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My interest in this thread was only to report on some history that I knew about personally, to correct what I thought was an incomplete version of events. I think a bunch of people found that information useful and interesting.

I regret that this thread has turned into such a back-and-forth. It's not my goal to detract from the Blink announcement. I feel like it would be rude to leave you hanging on mid-thread. However, I feel like: (a) You are trying to argue with my version of specific events where I was present in person and you (as far as I recall) were not. (b) You are trying to argue with my stated motivations for decisions that I was part of and you were not. (c) You seem to want to assign blame.

Maybe my impressions are wrong. But given this, I find it hard to reply in a way that would be constructive and would not further escalate. I hope you will forgive me for not debating about it further.

Yeah, I didn't intend this to turn into a back and forth. I think we both had similar intentions, but from different perspectives and with different first-hand information that may not be well communicated. I agree that it's best to leave it be from here. I think both of us and our respective projects bear no ill will and desire the best for the Web as a whole, despite differences in how exactly to get there.

A request for clarification on why they refused was posed to a Chrome engineer in todays Blink Q&A (http://www.youtube.com/watch?v=TlJob8K_OwE#t=13m34s), and according to him the request for integration came shortly after Chrome was released, and the reason for their refusal was the sheer scale/complexity of the task.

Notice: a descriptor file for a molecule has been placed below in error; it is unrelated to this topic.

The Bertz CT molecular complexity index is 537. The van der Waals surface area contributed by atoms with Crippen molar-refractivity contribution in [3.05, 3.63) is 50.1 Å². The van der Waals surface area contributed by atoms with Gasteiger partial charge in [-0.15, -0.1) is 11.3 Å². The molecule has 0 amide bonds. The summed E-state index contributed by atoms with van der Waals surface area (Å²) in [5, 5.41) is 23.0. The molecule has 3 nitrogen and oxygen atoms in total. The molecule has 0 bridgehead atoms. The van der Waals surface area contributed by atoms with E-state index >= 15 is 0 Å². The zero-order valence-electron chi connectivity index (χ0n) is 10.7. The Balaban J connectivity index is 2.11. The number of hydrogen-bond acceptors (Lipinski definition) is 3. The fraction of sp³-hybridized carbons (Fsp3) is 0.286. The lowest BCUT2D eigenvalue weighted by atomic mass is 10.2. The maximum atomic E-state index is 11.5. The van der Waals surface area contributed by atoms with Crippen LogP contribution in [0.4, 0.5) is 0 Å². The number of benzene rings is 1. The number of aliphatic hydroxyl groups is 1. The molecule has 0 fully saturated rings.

In light of this, your initial "if Google had only upstreamed their multiprocess support...we almost surely" and reiterations on this point within the thread do seem a bit like PR sleight of hand, since out of context it implies willingness to do so was the only issue on their part.

1) The answer wasn't "we'd like to do this but we're super busy right now, how about later" or "that's super complicated, will you guys put in a lot of the effort". It was a pretty direct no. We would have been willing to do much of the work.

2) My recollection is that we talked about it around a year after Chrome was released. Chrome Beta release date: September 2, 2008 Date of WebKit2 announcement: Thu Apr 8, 2010 (after <1 year of development) I don't have records of the meetings where we walked though.

3) Does the reason for saying no affect whether our choice to make our own thing was reasonable?

With regards to 3), yes it does affect it since a "flexible/malleable no" is an altogether different constraint from a "solid no", so the solution would be measured against a different yardstick in the former case. Pressing on with your own thing in the interests of time to market (and thereby further cementing the more mature implementation not being integrated) in that scenario does strike me as less than ideal/short-sighted.

This is somewhat moot with 1) and 2) being the case (or at the very least strongly perceived to be the case on your side). At any rate neither side being able to settle on a single version of events signals a communication problem, which makes the whole value of this hypothetical joint undertaking fuzzy anyway.

I think it's reasonable to say this is one of those situations where different sides simply interpreted the situation very differently.

If this is actually true, then the schism is truly a tragedy.

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